This teapot, crafted by Revolutionary War hero Paul Revere, is one of only five known Revere drum-form teapots known to exist and only one of two not currently housed in museum collections. It will be available for auction on Jan. 24 as part of a Christie’s Americana Week event.
NEW YORK — A series of American antiques sales, featuring offerings of silver, furniture, folk art, prints, pottery and Chinese export art is set to unveil a host of rare and historic pieces, some never seen previously at auction.
The series of one-day sales, dubbed Americana Week and presented by Christie’s, will feature more than 400 lots of rare works primarily from the 18th and 19th century.
On Jan. 24, the auction house will commence with its sale of Important American Silver. Highlights include a teapot crafted by silversmith Paul Revere (circa 1782). This drum-form teapot is typical of the early Federal period and one of Revere’s pieces fashioned after his return from the American Revolutionary War. Currently, only four other Revere drum-form teapots exist, with three currently housed at the Metropolitan Museum of Art, Museum Fine Arts, Boston and Yale University Art Gallery. Its presale estimate is set at between $150,000 and $250,000.
The event’s second sale, featuring American furniture, folk art and prints, will begin Jan. 24. Spotlight items include a Chippendale mahogany block-and-shell bureau table signed by John Townsend, circa 1770, valued at $700,000 to $900,000. The item is one of fewer than 10 known similar existing pieces to currently survive.
The third and final day of the series, Jan. 28, will feature two sales. The first, covering English pottery, will hold more than 50 lots, including a selection of early English saltglazed stoneware, redware and creamware formed by William Burton Goodwin. Collected mainly in the 1920s and 1930s, these rare works were on loan to the Portland Museum of Art from 1983 to 2012.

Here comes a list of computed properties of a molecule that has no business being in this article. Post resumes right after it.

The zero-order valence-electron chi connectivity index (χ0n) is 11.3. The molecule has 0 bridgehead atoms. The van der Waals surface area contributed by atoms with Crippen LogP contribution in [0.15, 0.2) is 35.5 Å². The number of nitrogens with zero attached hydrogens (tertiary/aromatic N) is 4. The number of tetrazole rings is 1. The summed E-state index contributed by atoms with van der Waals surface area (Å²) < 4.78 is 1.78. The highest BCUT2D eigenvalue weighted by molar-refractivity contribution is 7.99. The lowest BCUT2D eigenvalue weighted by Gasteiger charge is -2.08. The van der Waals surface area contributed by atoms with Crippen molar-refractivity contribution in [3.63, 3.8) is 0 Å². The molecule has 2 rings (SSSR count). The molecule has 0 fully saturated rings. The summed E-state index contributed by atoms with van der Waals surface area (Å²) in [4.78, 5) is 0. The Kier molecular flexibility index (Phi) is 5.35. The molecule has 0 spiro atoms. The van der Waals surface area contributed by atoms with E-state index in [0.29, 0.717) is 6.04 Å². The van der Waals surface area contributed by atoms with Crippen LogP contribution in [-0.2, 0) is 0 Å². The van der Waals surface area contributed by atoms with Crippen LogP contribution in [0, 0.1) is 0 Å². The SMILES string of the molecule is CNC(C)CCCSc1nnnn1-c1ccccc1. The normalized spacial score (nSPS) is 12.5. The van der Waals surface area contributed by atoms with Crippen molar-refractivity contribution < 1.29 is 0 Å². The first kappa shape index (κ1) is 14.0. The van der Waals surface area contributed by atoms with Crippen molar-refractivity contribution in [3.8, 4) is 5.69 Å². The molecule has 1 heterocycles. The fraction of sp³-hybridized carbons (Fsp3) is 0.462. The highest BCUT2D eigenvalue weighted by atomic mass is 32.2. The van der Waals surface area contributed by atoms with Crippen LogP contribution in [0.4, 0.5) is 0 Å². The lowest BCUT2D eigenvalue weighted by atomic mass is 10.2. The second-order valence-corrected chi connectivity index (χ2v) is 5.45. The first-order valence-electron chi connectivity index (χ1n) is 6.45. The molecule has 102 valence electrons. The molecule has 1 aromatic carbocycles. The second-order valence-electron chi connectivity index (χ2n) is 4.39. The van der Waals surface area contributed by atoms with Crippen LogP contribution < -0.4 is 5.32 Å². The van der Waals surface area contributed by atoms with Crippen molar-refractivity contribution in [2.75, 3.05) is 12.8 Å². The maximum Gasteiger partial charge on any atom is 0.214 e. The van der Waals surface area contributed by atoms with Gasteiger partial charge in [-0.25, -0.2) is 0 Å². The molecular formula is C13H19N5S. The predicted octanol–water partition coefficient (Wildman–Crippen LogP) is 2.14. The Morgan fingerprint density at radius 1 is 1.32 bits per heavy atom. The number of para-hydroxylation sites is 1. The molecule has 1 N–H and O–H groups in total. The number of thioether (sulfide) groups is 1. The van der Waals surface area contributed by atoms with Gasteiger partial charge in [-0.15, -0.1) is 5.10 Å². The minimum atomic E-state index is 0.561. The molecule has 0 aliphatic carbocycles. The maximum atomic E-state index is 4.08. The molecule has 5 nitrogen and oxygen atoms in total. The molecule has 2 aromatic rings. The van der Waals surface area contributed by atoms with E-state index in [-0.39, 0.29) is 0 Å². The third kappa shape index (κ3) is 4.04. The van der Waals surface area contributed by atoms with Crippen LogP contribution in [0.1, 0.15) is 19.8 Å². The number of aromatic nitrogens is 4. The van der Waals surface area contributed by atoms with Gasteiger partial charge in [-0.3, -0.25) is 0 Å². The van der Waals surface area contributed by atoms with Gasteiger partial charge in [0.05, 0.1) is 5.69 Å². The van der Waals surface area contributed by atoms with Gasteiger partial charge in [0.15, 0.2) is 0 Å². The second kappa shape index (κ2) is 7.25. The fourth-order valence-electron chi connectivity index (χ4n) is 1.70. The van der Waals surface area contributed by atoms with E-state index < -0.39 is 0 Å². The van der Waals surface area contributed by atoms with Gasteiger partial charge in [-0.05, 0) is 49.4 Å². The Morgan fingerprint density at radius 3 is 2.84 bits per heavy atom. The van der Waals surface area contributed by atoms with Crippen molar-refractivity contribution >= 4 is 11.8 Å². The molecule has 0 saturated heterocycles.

This plate, designed personally by Dutch East India Company director by Andreas van Braam Houckgeest for Martha Washington, was a gift from Van Braam to the first lady in 1796. It will come to sale at Christie’s Americana Week’s finale on Jan. 28.
Highlights include a rare Staffordshire saltglazed stoneware enameled “Littler’s” blue puzzle-jug, circa 1755-1760. It is the only example of this form and type to exist, and its estimated value lists at $10,000 to $15,000.
In addition, the pottery sale will include a unique London delft polychrome dish, circa 1660, painted with the Biblical story of Abraham and Isaac, and a pair of English delft shoes dated 1727, made in London or Bristol. They carry estimated values of $50,000 to $70,000 and $15,000 to $20,000, respectively.
The final sale, also occurring on Jan. 28, spotlights Chinese export art, with 110 works of Chinese porcelain and works of art made to order for American and European traders in the 17th, 18th and 19th centuries. The leading piece of the auction is a very rare “Lady Washington States China” dish, circa 1795, which was presented to Martha Washington by Andreas van Braam Houckgeest in 1796. Van Braam (1739-1801) was a successful director of the Dutch East India Company and designed the china himself as an appropriate introductory gift for the First Lady. It holds an estimated value of $20,000 to $40,000.
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